Rothschild blames deal drought for lower income from advisory

Michael Bow
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ROTHSCHILD, the centuries old banking dynasty, has posted a nine per cent drop in its advisory and banking business due to a slowdown in global M&A activity last year.

Results from the family firm’s holding company, Paris Orleans, show revenues for its Global Financial Advisory and Corporate Banking arms dropped to €768.1m (£600.6m) for the year ending March 2012, down from €848.2m in 2010/11.

The company blamed concerns over the Eurozone and worsening economic conditions since July 2011 for a slowdown in global M&A business activity.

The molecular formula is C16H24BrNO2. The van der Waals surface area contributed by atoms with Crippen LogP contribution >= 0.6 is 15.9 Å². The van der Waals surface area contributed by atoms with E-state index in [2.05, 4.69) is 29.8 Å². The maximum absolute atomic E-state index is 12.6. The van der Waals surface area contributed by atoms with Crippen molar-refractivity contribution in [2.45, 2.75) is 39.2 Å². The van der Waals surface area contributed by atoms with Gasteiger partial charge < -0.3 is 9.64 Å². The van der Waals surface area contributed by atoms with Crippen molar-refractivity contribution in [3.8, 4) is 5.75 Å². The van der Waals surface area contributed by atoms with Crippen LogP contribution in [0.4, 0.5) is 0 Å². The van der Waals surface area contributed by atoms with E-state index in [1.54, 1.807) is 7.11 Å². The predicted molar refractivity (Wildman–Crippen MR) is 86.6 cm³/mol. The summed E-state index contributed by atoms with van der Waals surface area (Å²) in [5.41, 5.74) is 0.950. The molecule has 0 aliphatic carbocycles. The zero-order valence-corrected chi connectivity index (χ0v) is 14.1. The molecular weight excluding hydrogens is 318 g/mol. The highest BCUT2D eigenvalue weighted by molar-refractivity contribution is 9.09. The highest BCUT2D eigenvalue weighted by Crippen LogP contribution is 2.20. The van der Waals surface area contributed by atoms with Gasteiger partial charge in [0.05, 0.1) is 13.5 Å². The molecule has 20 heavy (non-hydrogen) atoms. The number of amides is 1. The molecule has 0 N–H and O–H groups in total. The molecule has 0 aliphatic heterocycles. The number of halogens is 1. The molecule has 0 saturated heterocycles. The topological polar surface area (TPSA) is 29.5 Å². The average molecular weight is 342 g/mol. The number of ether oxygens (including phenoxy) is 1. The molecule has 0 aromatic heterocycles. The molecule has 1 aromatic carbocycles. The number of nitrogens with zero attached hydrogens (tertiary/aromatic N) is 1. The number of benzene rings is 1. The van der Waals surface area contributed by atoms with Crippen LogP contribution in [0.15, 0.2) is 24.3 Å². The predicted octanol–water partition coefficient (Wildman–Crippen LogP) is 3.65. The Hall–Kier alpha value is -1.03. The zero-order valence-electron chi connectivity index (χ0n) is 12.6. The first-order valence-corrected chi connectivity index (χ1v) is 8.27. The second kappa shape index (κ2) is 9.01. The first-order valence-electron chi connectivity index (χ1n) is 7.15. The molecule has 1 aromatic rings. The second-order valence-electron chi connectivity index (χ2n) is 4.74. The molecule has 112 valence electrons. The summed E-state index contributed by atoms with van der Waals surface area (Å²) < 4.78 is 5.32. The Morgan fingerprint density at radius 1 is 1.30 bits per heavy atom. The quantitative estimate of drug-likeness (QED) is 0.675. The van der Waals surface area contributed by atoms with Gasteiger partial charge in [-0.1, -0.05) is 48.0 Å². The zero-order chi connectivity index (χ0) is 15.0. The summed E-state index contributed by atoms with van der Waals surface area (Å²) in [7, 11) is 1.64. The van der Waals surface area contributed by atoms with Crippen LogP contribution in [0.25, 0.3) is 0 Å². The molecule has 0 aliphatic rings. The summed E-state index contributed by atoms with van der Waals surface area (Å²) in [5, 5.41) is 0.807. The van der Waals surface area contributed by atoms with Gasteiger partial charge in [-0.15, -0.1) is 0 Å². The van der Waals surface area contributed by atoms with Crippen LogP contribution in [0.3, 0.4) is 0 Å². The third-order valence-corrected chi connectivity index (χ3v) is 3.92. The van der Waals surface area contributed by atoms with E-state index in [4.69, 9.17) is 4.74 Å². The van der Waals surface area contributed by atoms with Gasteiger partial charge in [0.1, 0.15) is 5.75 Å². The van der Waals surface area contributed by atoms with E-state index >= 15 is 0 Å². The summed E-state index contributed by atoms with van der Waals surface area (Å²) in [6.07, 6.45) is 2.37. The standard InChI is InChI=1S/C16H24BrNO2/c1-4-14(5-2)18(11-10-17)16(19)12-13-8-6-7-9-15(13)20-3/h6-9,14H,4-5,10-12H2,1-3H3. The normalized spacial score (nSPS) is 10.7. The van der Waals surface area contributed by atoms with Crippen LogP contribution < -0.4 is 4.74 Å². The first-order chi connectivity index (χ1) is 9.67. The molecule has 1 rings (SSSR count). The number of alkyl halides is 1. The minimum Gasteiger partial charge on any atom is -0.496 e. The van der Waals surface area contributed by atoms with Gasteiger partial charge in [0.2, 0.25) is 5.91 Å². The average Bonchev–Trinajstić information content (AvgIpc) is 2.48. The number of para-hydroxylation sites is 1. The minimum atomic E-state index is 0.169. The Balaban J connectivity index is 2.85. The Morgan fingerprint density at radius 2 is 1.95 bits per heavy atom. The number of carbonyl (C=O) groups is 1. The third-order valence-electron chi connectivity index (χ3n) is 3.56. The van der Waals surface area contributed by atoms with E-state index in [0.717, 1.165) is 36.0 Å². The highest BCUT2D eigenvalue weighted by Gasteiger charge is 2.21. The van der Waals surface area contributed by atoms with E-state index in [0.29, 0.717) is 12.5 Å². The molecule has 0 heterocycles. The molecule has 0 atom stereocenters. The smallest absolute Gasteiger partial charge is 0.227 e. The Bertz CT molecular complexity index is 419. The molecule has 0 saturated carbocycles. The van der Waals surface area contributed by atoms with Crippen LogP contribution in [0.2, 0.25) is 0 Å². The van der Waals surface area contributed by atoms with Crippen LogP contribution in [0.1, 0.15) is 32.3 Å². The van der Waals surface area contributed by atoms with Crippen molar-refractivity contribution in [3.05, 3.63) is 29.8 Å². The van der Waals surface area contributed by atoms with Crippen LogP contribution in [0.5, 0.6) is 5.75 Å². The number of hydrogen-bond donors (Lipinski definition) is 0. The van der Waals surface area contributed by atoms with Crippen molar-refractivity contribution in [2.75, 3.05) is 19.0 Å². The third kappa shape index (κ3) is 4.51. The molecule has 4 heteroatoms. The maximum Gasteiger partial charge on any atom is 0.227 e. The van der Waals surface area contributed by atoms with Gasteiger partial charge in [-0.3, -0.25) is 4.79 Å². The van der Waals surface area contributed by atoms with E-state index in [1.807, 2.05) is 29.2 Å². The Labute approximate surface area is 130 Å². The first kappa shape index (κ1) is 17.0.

The group’s net banking income was down six per cent year on year overall but its private equity business held up well, increasing net income 37 per cent from €57.2m to €78.5m.

The firm, established by Mayer Amschel Rothschild in 1798, is noted for its long standing family ownership structure, with Rothschild’s great, great, great grandson Baron David de Rothschild still serving as group chairman.

Its advisory firm now has around 1,000 advisers in 40 countries.

Figures from Rothschild shows it advised on 45 global M&A deals between March 2011 and March 2012, including the $11.3bn (£7.2bn) French telecom tie up between Vivendi and SFR in April 2011.

Since the end of March 2012, it has advised on a further 14 large deals, including Bright Food’s $1.9bn stake in Weetabix.

Figures released from KPMG yesterday show M&A deals are down 12 per cent since July 2011, with deal values down 18 per cent.